Lieberman urges Bush to apply pressure on Cuba | AP
MIAMI—In a live broadcast to Cuba, Connecticut Sen. Joe Lieberman urged the Bush administration Thursday to ratchet up the pressure on Fidel Castro’s communist government and help the island nation’s dissidents.
Lieberman, a Democratic candidate for president, called on Bush in an interview with Radio Marti “to be very aggressive” in implementing the policies the president outlined in a May 2002 address in Miami to provide American aid for the development of civil society in Cuba.
“And what does that mean? Specific support for the dissidents, the freedom fighters in Cuba and not stepping back at all in our position that we will not rest until this regime falls and the Cuban people rise to enjoy their freedom,” Lieberman said in a brief interview on the federally funded, pro-democracy broadcasting station that beams into Cuba.
Lieberman told listeners: “Yo siempre he luchado por una Cuba libre,” or “I have always fought for a free Cuba.” Asked by reporters about the Bush administration’s support of establishing a civil society in Cuba, Lieberman called it inadequate.
“As far as I can tell, the follow through on that speech has been very weak. There has been not adequate support particularly of the creation of civil society in Cuba and not adequate support of the dissidents,” Lieberman said.
A White House spokesman did not immediately return a phone call.
In recent weeks, the Cuban government has executed three men convicted of terrorism in the attempted hijacking of a ferry filled with passengers bound for the United States. There were no injuries on board. Cuban prosecutors have also convicted 75 dissidents and imposed sentences from six years to 28 years.
The 2000 Democratic vice presidential candidate has been a strong supporter of the embargo against the island and has received the backing of South Florida’s Cuban-American exile community. Lieberman voted for the 1996 Helms-Burton Act that tightened the embargo and has called for increased funding for Radio Marti and TV Marti.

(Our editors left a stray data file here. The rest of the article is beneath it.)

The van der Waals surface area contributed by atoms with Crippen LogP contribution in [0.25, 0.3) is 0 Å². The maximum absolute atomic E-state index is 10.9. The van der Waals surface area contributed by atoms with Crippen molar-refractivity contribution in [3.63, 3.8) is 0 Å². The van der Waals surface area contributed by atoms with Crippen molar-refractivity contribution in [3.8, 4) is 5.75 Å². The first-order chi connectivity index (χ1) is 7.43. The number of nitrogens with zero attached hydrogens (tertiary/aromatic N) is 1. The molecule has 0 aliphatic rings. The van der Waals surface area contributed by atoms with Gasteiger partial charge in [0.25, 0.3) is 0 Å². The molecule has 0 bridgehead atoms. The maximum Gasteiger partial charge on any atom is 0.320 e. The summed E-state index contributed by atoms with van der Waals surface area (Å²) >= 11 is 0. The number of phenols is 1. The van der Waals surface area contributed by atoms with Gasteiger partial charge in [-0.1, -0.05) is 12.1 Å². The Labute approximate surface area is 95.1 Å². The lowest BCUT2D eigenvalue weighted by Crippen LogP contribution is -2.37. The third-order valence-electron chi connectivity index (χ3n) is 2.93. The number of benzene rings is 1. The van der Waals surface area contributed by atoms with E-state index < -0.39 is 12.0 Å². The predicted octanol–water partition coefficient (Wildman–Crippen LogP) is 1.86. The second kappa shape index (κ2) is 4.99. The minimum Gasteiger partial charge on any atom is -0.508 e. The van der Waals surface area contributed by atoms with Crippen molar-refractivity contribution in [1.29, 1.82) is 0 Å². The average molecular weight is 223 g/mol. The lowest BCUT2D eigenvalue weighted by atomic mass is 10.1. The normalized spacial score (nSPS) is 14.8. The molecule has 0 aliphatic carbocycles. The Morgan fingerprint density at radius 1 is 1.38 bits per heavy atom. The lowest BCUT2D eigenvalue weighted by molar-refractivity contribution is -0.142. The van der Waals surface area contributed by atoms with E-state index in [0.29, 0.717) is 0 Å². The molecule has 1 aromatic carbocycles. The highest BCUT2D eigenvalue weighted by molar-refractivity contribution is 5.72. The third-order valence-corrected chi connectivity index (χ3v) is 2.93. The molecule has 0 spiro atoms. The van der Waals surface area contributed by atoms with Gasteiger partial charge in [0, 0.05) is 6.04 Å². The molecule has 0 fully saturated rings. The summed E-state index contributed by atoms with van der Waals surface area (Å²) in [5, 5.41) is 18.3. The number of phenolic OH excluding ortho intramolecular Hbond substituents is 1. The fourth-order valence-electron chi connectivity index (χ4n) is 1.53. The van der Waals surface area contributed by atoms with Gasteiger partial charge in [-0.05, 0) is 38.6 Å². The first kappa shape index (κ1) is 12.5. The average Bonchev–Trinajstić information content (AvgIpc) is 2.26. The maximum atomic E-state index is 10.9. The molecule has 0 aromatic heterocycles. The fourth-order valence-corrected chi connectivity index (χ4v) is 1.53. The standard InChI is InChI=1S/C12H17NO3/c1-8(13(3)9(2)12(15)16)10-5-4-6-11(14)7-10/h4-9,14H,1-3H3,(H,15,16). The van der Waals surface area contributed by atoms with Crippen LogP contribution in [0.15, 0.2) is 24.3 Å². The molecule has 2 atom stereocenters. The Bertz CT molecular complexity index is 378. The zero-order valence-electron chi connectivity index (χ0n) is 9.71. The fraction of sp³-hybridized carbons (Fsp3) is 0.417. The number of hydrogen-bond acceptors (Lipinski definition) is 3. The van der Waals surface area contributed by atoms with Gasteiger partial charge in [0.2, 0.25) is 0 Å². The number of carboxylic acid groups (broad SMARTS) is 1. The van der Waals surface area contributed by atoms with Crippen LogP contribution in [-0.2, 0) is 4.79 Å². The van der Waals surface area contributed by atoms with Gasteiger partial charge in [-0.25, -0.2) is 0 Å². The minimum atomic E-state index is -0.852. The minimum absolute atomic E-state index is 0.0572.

Democrat Al Gore and Lieberman broke with the Clinton administration on Elian Gonzalez by opposing a decision to send the boy back to Cuba. During the 2000 campaign and the post-election recount, Lieberman established strong ties with South Florida’s sizable Jewish community.
Cuban-Americans tend to vote Republican in state and national elections and have been active supporters of President Bush and his brother, Florida Gov. Jeb Bush, who have both pushed a hard-line stance against Castro. But Lieberman shares many of the same views on Cuba and has been an ally of the influential Cuban American National Foundation.
The foundation sent the White House a letter last week urging the administration to support a peaceful regime change in Cuba. The group recommended the indictment of Fidel and Raul Castro, the strict enforcement of economic sanctions and an increase in aid to opposition groups and Radio and TV Marti.
“This is the last and only dictatorship in our hemisphere,” CANF executive director Joe Garcia said Thursday. “It is time for Castro to go.”
Lieberman said in the radio interview that the Cuban people may soon enjoy “the right to life, liberty and the pursuit of happiness as the endowment of our creator.
“Perhaps now we are at the gates of that time when those rights can be given to the Cuban people and the end of the Castro regime - a real regime change - will be near,” Lieberman said.
“There are tens of millions of Americans who think about you, who keep you in our prayers and our hopes. Don’t lose hope. As Dr. Martin Luther King said: ‘The arc of the moral universe is long but it bends towards justice.’ And we will be with you, bending it toward justice and freedom for the people of Cuba,” Lieberman said.
Before leaving, Lieberman posed for photographs with Radio Marti/TV Marti director Pedro Roig in front Cuban and American flags and framed photographs of Cuban patriot Jose Marti and the very administration he hopes to defeat - President Bush and Vice President Dick Cheney.
Lieberman was also attending a fund-raiser at a Florida Marlins baseball game. He was expected to collect about $50,000 during his visit to South Florida, campaign officials said.